Because periods shouldn’t be purgatory
The importance of regular cycles
Regular ovulation (the releasing of an egg from our ovaries) is a sign of health and fertility. The experience is different for every woman, but we all have to learn to cope with and embrace the change in our bodies as we grow as a woman.
For most women, this has minimal impact on our lives. But for some, the cramping, mood swings, embarrassment and exhaustion can be overwhelming.
It shouldn’t be like that.
The thought that this is something you may have to handle for the next 40 years or so is daunting, to say the least.
But periods don’t have to be this painful. You shouldn’t have to worry about embarrassing yourself or feel that you can’t live your life normally for one week in every four.
If periods are causing you real distress, it’s a sign that your general health is out of line, too. Your body is not getting the nutrients it needs for optimum health.
You can change things
Addressing hormonal imbalances will mean you can:
How good nutrition affects your menstrual health
Your menstrual cycle is controlled by the interaction of three key hormones: oestrogen, progesterone and testosterone. Different types of food can affect these hormones and so impact on your periods.
Only a full nutritional assessment will be able to pinpoint what is lacking or needs attention. Think of your body as a machine where all parts are connected. If any part is out of kilter, there will be a knock-on effect throughout the whole. Only when all the different parts are working correctly, will the machine run properly.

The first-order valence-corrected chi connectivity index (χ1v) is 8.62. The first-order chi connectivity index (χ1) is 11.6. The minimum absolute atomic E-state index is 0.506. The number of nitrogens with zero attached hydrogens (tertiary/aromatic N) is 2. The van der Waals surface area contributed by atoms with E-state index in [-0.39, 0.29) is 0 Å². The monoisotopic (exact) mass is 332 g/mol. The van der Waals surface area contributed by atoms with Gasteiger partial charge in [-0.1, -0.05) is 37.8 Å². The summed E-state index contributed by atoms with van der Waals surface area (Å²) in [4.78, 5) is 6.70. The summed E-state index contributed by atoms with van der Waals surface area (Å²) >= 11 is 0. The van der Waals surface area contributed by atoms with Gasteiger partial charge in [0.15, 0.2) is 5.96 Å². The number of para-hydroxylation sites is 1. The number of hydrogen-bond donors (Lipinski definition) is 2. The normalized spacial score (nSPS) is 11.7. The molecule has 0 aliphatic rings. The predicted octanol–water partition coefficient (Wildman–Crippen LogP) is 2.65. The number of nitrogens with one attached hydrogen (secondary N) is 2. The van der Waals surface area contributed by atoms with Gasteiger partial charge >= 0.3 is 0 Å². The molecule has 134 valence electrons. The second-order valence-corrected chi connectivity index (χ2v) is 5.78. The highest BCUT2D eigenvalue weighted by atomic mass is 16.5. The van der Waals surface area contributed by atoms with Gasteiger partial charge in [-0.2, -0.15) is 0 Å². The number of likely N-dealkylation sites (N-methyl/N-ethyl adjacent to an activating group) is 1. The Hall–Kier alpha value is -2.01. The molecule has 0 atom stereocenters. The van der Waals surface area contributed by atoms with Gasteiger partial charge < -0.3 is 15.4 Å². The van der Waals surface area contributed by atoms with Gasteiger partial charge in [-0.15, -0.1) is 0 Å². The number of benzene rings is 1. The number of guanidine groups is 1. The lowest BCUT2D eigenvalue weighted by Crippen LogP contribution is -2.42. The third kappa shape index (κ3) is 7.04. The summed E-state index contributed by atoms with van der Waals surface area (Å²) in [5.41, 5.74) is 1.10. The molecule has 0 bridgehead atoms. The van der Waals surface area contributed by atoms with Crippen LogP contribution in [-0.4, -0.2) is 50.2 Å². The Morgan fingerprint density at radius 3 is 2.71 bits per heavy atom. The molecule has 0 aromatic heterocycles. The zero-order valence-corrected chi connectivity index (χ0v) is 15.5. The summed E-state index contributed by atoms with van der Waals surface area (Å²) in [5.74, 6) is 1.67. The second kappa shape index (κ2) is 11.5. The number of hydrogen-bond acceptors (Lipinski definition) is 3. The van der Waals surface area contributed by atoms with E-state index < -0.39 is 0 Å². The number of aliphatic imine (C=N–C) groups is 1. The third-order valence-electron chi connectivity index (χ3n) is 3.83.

Understanding your hormones
Roll over the images to see information about the nutrients
With us, it’s personal
Every woman is unique and reacts to food in different ways, so every Plena Health client benefits from an individual assessment and receives a personalised nutritional profile.
Often, we believe that our diet is healthy, but it may be lacking specific nutrients or the quality of the food we eat may not be sufficient to support our body’s requirements.
Different dietary approaches can require specific solutions. One such example is vegan/vegetarian diets which are typically lacking Vitamin B12 – critical for detoxifying oestrogen. This essential vitamin is only found in animal protein, so vegans and vegetarians will likely need to supplement.
A low nutrient diet with highly processed food, may lead to a lack of good quality fats, critical for hormone support. Small changes can make a huge difference.
Maintaining blood sugar balance is critical to hormonal balance. If blood sugar imbalance continues for a long time, there is a danger of developing insulin resistance. At Plena Health, we focus on understanding the amount and types of carbohydrates in your diet, how you use carbohydrates and the steps needed to restore blood sugar balance and improve your metabolic flexibility.
21-year-old University student Ashna came to see us with a history of heavy, irregular periods, skin problems, digestion issues, headaches, mood swings and fatigue that made every month a misery.
Her diet was high in processed carbs, sugar and deficient in essential macronutrients, protein and fats and micronutrients essential to support a young healthy adult.
“I craved sugar,” she said, “I mostly ate convenience foods on the go. I always started my day with a large latte at the Uni coffee shop, ate ready meals, drank alcohol on a regular basis and was always snacking late at night”.
Ashna had tried using the combined oral contraceptive pill, which made her periods lighter, but increased breast tenderness and made her headaches worse.